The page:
BHP continues to write down its fossil fuel assets cutting up to $1.6 billion from the value of its Mt Arthur thermal coal mine in the Hunter Valley. BHP sold its U.S. shale assets to Britain’s oil major BP for $10.5 billion in 2018 selling off “non-core and we are actively pursuing options to exit these assets for value”.
BHP is Australia’s largest miner at it’s shareholders meeting it will writedown its Mt Arthur coal mine in the Hunter Valley in New South Wales between $US1.15 billion (AUD 1.49 billion) and $US1.25 billion (AUD 1.62 billion). BHP Chief executive Mike Henry has been trying to divest the Mt Arthur mine and the miner’s stake in Colombia’s Cerrejon coal mine as BHP repositions for a lower-carbon future.
Australia’s thermal coal producers have been under pressure this year with the Covid global lockdown and China’s trade war with Australia. The price of BHP’s coal has fallen to 25 per cent to $US44 a tonne. The escalation of China’s bans on Australian coal imports has been weighing on the market. Though this has left China vulnerable with a record cold weather. However thermal coal is the world’s most carbon-intensive energy source, and the political shift against it concerns investors.
BHP’s exports of iron ore, by far its most valuable commodity, hit a new half-year record, the miner said on Wednesday, as China’s demand for the steel-making ingredient soared and BHP’s Jimblebar mine in the Pilbara performed strongly. BHP produced a record 144 million tonnes of iron ore from Western Australia mines over the December half and is guiding for between 276 million tonnes and 286 million tonnes in the financial year to June 30. However BHP’s quarterly output of 70.4 million of WA iron ore was lower than analysts expectations of 70.6 million tonnes from UBS & RBC Capital Markets had forecast 72 million tonnes. “BHP delivered strong safety and operational performance in the first half of the 2021 financial year, including record production at Western Australia iron ore,” Mr Henry said.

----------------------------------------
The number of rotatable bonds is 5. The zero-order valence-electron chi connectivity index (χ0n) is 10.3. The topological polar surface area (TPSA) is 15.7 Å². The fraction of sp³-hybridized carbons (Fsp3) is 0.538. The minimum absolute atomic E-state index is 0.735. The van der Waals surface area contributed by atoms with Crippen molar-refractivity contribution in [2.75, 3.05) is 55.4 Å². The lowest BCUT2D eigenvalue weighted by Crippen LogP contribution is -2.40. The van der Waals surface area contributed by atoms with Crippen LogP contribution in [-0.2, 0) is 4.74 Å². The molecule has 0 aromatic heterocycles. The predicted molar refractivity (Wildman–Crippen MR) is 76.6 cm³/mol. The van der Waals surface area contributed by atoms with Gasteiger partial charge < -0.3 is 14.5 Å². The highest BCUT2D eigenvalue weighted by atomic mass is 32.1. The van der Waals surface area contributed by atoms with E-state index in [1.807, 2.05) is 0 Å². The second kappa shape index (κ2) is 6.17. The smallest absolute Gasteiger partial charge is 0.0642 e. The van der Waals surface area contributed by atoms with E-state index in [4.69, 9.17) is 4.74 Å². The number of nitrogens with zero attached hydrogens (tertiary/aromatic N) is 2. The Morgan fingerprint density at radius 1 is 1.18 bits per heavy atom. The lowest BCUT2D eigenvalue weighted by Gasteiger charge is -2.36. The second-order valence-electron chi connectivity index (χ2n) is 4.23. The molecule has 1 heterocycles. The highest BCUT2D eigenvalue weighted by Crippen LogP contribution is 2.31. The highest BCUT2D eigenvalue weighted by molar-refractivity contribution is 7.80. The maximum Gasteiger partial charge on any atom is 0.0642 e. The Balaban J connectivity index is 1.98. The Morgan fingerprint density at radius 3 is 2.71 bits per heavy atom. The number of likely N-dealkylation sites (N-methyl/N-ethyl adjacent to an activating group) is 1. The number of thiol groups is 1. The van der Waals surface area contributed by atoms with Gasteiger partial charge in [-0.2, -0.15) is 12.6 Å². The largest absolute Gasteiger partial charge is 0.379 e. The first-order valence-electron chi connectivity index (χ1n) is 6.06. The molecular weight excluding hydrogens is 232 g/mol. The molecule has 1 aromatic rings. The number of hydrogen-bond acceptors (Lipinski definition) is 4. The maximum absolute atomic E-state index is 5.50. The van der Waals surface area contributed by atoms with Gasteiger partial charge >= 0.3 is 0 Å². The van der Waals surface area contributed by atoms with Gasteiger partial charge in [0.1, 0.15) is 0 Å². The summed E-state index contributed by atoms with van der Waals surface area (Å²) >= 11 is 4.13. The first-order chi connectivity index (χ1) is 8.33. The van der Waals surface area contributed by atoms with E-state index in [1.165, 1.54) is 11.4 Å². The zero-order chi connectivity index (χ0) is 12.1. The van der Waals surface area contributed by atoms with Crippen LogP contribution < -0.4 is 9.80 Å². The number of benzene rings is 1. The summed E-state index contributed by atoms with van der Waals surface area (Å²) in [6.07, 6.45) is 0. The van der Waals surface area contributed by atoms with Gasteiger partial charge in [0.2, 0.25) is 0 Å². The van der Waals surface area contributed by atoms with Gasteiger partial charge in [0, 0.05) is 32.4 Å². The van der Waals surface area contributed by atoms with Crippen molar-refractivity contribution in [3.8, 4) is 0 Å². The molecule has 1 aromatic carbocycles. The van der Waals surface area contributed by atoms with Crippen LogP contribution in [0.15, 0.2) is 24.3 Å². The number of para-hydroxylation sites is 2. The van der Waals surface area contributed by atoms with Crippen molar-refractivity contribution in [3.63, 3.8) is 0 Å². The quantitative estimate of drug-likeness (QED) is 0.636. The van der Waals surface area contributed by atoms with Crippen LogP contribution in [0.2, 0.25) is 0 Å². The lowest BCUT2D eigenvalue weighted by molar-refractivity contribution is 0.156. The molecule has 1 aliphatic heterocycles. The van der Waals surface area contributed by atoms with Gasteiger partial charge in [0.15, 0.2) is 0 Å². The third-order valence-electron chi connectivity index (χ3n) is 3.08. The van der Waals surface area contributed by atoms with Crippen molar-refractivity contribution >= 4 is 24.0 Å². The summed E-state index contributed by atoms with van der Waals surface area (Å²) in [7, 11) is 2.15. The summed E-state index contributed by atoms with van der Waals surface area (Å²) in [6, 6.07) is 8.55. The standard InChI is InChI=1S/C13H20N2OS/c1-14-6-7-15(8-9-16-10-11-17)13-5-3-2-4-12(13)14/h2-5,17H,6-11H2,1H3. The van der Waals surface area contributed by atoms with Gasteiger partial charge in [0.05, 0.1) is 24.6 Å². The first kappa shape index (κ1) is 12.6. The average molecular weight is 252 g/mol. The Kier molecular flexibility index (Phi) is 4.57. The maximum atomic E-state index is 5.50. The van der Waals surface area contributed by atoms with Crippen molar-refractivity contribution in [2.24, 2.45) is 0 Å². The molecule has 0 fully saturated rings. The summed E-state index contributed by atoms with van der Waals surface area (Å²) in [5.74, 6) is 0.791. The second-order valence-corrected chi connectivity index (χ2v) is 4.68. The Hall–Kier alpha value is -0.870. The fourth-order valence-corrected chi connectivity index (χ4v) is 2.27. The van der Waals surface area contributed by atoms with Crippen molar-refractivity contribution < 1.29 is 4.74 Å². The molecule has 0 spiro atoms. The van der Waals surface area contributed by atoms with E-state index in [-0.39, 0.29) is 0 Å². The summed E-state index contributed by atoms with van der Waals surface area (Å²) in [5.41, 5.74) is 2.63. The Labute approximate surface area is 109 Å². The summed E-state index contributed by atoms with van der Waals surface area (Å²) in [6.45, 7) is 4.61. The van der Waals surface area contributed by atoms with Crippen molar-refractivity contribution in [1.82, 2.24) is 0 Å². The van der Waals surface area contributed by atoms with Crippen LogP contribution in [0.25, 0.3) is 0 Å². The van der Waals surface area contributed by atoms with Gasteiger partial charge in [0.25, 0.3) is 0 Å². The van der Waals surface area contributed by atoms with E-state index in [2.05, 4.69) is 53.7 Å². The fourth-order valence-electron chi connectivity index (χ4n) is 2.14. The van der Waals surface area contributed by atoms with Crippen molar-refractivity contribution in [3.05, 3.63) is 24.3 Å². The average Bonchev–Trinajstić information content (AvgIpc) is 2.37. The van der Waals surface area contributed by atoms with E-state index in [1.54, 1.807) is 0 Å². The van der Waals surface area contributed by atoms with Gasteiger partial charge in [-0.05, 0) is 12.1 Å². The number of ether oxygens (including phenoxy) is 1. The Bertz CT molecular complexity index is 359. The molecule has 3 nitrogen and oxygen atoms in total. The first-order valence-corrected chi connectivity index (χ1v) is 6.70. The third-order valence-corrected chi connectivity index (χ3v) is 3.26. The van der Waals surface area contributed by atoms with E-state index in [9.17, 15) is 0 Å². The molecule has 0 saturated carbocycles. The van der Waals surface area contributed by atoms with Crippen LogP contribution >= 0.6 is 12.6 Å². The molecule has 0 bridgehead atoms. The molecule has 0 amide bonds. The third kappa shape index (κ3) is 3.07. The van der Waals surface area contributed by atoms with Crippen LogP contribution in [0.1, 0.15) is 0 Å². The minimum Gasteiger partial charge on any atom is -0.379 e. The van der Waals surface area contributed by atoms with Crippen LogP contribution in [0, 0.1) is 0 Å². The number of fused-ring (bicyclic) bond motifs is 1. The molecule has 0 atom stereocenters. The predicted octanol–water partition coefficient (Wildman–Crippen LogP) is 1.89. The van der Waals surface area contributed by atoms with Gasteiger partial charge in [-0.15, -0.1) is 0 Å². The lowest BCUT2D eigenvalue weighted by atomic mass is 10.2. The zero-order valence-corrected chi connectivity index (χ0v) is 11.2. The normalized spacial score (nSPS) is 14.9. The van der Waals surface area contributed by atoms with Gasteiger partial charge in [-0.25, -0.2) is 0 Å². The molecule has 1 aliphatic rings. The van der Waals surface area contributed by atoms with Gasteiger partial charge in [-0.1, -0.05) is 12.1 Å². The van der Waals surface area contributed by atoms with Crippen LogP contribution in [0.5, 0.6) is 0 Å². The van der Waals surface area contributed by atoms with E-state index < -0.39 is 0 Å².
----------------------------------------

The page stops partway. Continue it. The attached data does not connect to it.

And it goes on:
Australia’s iron ore mega trio BHP, Rio Tinto and Fortescue share prices have recently hit all-time highs. Australia’s biggest export is iron ore, and the price of iron ore has surged as record-breaking steel output in China, with it;s massive post-COVID stimulus programs and disruptions affecting rival suppliers in Brazil such as Vale. Iron ore cargoes on Tuesday were trading around $US170 per tonne.
BHP on Wednesday retained its 2021 financial year output target for WA iron ore but raised its overall iron ore target amid the gradual resumption of its jointly owned Samarco iron ore operation in Brazil (50 per cent owned by BHP). BHP and its partner Vale halted Samarco operations in 2015 after a dam collapse killed 19 people, poured mine waste into the local river and destroyed nearby villages. Samarco is expected to produce between 1 million tonnes and 2 million tonnes of iron ore in the financial year.
BHP said it was committed to supporting the Renova Foundation in its work to progress remediation and compensation programs to restore the environment and re-establish communities affected by the Samarco tragedy.
BHP reported better-than-expected output from its Escondida copper mine in Chile, with an 8 per cent lift in the company’s quarterly copper production. BHP’s Olympic Dam mine in South Australia also reported strong copper volumes, placing it on course to hit a target of between 180,000 and 200,000 tonnes for the full year.
From The Traders Community News Desk
From a Sunburnt country